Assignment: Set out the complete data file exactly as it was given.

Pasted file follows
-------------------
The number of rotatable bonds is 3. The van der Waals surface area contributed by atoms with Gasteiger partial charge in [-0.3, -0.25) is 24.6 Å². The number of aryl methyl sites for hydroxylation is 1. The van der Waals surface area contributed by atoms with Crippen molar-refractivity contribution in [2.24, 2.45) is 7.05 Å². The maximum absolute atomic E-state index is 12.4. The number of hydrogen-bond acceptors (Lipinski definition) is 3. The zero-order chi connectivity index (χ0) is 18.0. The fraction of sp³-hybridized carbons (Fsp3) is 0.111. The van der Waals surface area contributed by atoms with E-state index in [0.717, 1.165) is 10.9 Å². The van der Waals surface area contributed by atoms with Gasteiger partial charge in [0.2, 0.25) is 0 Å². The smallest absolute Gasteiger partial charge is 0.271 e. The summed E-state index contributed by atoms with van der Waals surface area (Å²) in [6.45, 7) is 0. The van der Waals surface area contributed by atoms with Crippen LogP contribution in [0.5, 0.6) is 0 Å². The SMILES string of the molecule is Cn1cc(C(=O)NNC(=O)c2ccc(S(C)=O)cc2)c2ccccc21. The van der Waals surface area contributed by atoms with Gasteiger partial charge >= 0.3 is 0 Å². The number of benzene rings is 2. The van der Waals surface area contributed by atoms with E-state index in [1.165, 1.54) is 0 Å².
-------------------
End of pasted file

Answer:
The number of rotatable bonds is 3. The van der Waals surface area contributed by atoms with Gasteiger partial charge in [-0.3, -0.25) is 24.6 Å². The number of aryl methyl sites for hydroxylation is 1. The van der Waals surface area contributed by atoms with Crippen molar-refractivity contribution in [2.24, 2.45) is 7.05 Å². The maximum absolute atomic E-state index is 12.4. The number of hydrogen-bond acceptors (Lipinski definition) is 3. The zero-order chi connectivity index (χ0) is 18.0. The fraction of sp³-hybridized carbons (Fsp3) is 0.111. The van der Waals surface area contributed by atoms with E-state index in [0.717, 1.165) is 10.9 Å². The van der Waals surface area contributed by atoms with Gasteiger partial charge in [0.2, 0.25) is 0 Å². The smallest absolute Gasteiger partial charge is 0.271 e. The summed E-state index contributed by atoms with van der Waals surface area (Å²) in [6.45, 7) is 0. The van der Waals surface area contributed by atoms with Crippen LogP contribution in [0.5, 0.6) is 0 Å². The SMILES string of the molecule is Cn1cc(C(=O)NNC(=O)c2ccc(S(C)=O)cc2)c2ccccc21. The van der Waals surface area contributed by atoms with Gasteiger partial charge >= 0.3 is 0 Å². The number of benzene rings is 2. The van der Waals surface area contributed by atoms with E-state index in [1.165, 1.54) is 0 Å².